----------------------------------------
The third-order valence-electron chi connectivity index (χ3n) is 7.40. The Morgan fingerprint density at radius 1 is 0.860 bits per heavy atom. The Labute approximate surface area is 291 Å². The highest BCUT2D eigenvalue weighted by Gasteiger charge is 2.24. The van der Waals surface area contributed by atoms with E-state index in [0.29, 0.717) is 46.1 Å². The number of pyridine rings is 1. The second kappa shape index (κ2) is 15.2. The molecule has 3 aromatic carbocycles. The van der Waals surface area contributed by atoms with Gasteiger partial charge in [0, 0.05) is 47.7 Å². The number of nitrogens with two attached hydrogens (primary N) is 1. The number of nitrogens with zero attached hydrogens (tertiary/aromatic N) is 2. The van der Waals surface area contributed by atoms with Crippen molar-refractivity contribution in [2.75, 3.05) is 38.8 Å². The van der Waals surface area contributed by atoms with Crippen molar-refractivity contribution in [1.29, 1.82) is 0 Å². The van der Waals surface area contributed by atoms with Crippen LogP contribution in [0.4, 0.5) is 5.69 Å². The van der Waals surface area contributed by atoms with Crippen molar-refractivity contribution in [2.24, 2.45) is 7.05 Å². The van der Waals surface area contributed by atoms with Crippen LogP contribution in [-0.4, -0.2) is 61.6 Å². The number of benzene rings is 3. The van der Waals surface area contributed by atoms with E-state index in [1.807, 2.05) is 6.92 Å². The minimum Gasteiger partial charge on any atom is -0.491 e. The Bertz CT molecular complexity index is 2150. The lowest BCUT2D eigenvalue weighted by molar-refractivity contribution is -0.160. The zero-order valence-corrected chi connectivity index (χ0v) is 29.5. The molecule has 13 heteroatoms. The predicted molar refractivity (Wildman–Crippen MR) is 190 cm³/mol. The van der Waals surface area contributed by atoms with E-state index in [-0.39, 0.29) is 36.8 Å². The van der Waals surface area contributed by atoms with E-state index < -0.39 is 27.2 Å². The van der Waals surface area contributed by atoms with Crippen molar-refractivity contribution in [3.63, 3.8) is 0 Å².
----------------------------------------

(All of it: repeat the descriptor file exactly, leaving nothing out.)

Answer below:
The third-order valence-electron chi connectivity index (χ3n) is 7.40. The Morgan fingerprint density at radius 1 is 0.860 bits per heavy atom. The Labute approximate surface area is 291 Å². The highest BCUT2D eigenvalue weighted by Gasteiger charge is 2.24. The van der Waals surface area contributed by atoms with E-state index in [0.29, 0.717) is 46.1 Å². The number of pyridine rings is 1. The second kappa shape index (κ2) is 15.2. The molecule has 3 aromatic carbocycles. The van der Waals surface area contributed by atoms with Gasteiger partial charge in [0, 0.05) is 47.7 Å². The number of nitrogens with two attached hydrogens (primary N) is 1. The number of nitrogens with zero attached hydrogens (tertiary/aromatic N) is 2. The van der Waals surface area contributed by atoms with Crippen molar-refractivity contribution in [2.75, 3.05) is 38.8 Å². The van der Waals surface area contributed by atoms with Crippen molar-refractivity contribution in [1.29, 1.82) is 0 Å². The van der Waals surface area contributed by atoms with Crippen LogP contribution in [0.4, 0.5) is 5.69 Å². The van der Waals surface area contributed by atoms with Crippen molar-refractivity contribution in [2.24, 2.45) is 7.05 Å². The van der Waals surface area contributed by atoms with Crippen LogP contribution in [-0.4, -0.2) is 61.6 Å². The number of benzene rings is 3. The van der Waals surface area contributed by atoms with E-state index in [1.807, 2.05) is 6.92 Å². The minimum Gasteiger partial charge on any atom is -0.491 e. The Bertz CT molecular complexity index is 2150. The lowest BCUT2D eigenvalue weighted by molar-refractivity contribution is -0.160. The zero-order valence-corrected chi connectivity index (χ0v) is 29.5. The molecule has 13 heteroatoms. The predicted molar refractivity (Wildman–Crippen MR) is 190 cm³/mol. The van der Waals surface area contributed by atoms with E-state index in [-0.39, 0.29) is 36.8 Å². The van der Waals surface area contributed by atoms with E-state index < -0.39 is 27.2 Å². The van der Waals surface area contributed by atoms with Crippen molar-refractivity contribution in [3.63, 3.8) is 0 Å².